On the front of the controller is an Xbox headset port. Mad Catz is gracious enough to provide an adapter for standard headphones so you won’t have to buy any extra pieces to get that to work. The bottom of the controller has a soft spongy material to make it more comfortable while resting it on your legs, and four feet to keep it from skidding off your desk during intense matches (and it does that quite well). On the back is a hinged flip-up door to house the hardwired 13 foot USB cable which is definitely long enough for most gaming occasions.
If you do take this controller with you to a friend’s house or a tournament, you’ll definitely appreciate how compact the TES+ is. Measuring at about 14.5 x 10 x 2.5 inches, it is much smaller than its bigger brother, the Tournament Edition 2, which measures a whopping 18.8 x 13 x 6 inches. All this compactness comes in the form of lost room: inside to store… whatever you store inside these cases (I’m still not sure of that), and outside in the form of area to rest your arms. I’ve already mentioned the inside space is not problematic for me, and neither is the compact outside space either. The TES+ has enough space to rest your hands on comfortably while you play, although I suppose having a bit more of an arm rest would be welcome for extended plays.
This compactness does have a downside, however. The USB storage in the back is tight – very tight. There are times I am literally cramming the cord in this space just to get it to fit. It’s not a huge deal, but partner that with the flimsy plastic door on a simple hinge and I’m afraid it will break off. In fact, I would bet money on the hinge breaking before any other piece (barring a drop or some other misfortunate event). Also, it seems that cramming everything this rightly causes the TES+ to weigh more? According to Amazon.com, the TE2 weighs in at only 4.6 pounds. I weighed my TES+ on my scale (and I know my scale is accurate) and it weighs in at just under 5.75 pounds. It’s only about one pound heavier, but I’m curious how a smaller controller that’s smaller by 4 x 3 x 3.5 inches actually weighs more. Science, I guess.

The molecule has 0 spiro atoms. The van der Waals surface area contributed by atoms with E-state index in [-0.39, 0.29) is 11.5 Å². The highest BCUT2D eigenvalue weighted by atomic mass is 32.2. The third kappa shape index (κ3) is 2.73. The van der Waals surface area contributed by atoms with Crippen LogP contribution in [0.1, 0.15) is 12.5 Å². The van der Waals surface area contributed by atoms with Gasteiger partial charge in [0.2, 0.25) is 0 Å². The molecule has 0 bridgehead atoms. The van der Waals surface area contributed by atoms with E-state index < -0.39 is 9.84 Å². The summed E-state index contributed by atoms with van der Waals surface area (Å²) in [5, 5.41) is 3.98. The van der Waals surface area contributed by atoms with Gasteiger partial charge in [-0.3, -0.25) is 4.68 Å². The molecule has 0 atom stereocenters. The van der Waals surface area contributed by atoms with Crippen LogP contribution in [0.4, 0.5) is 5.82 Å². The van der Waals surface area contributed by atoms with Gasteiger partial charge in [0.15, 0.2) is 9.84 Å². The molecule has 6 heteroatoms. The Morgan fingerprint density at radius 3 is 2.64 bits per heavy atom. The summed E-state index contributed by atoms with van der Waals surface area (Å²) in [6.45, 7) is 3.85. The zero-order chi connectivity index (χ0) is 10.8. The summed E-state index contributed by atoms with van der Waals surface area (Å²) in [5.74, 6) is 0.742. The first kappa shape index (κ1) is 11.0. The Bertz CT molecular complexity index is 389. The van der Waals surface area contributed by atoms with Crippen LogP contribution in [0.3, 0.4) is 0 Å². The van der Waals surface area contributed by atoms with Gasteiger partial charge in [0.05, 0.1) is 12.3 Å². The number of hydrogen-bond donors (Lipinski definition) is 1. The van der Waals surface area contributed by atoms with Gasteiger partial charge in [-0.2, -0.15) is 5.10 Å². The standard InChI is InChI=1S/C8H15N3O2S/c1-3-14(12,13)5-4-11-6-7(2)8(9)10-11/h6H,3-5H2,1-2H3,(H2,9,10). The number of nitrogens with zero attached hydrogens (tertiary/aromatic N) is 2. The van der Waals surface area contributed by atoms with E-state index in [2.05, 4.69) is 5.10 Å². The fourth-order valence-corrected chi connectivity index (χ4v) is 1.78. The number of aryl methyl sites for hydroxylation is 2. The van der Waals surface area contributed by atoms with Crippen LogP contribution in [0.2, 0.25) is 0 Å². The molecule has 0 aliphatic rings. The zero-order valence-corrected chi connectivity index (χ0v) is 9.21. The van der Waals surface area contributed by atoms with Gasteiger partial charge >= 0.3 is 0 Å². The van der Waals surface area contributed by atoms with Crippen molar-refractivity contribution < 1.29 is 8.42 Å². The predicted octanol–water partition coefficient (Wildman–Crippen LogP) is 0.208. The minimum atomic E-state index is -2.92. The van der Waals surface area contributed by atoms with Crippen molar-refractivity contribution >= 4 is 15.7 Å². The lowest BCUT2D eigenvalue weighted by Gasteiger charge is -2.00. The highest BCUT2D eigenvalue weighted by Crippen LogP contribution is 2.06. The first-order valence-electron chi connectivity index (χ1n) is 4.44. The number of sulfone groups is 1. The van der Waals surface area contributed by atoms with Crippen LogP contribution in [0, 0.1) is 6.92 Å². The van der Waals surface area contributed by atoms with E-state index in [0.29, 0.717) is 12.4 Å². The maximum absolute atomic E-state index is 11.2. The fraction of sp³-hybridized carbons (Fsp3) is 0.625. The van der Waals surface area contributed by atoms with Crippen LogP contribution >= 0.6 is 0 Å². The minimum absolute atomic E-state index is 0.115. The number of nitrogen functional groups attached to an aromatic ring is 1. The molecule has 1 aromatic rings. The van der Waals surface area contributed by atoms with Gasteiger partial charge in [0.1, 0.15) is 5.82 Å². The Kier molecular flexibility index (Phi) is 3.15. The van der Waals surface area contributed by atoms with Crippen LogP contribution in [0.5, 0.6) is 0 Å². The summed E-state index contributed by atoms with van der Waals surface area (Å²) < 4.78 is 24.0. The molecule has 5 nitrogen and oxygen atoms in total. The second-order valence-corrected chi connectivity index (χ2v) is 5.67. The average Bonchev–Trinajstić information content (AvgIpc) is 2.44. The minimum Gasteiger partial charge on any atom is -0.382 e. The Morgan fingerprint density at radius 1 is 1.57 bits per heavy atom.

Despite those small caveats, the Tournament Edition S+ is an amazing controller to own. Its benefits far outweigh any negatives I’ve found or that seemingly may crop up in the future. Coming in at $150.00, which is fifty dollars less than its bigger brother and over fifty less than the original TES, not to mention beating out many of its competitors in the “price vs functionality” department, the TES+ price point sits just fine with me. The quality of craftsmanship and the responsiveness of the controls are well worth it.
[UPDATE: 08/03/2015] I’ve gotten some feedback from some of the great players and modders over at the Shoryuken forums, and they have informed me that the original side panels that Mad Catz sells for the TES do work on the TES+ and that the empty space, on this board at least, is mainly for when you modify the arcade stick with larger parts. The larger sticks, which have ample room, can be used for spare parts, games, etc.
If you are in the mood to learn a bit more about modding or just want to know your arcade stick more in depth, I couldn’t recommend the Shoryuken.com forums enough as they have a ton of members who are very experienced in modding who can answer your questions along with tutorials on modifying controllers or even making your own from scratch. Definitely check them out!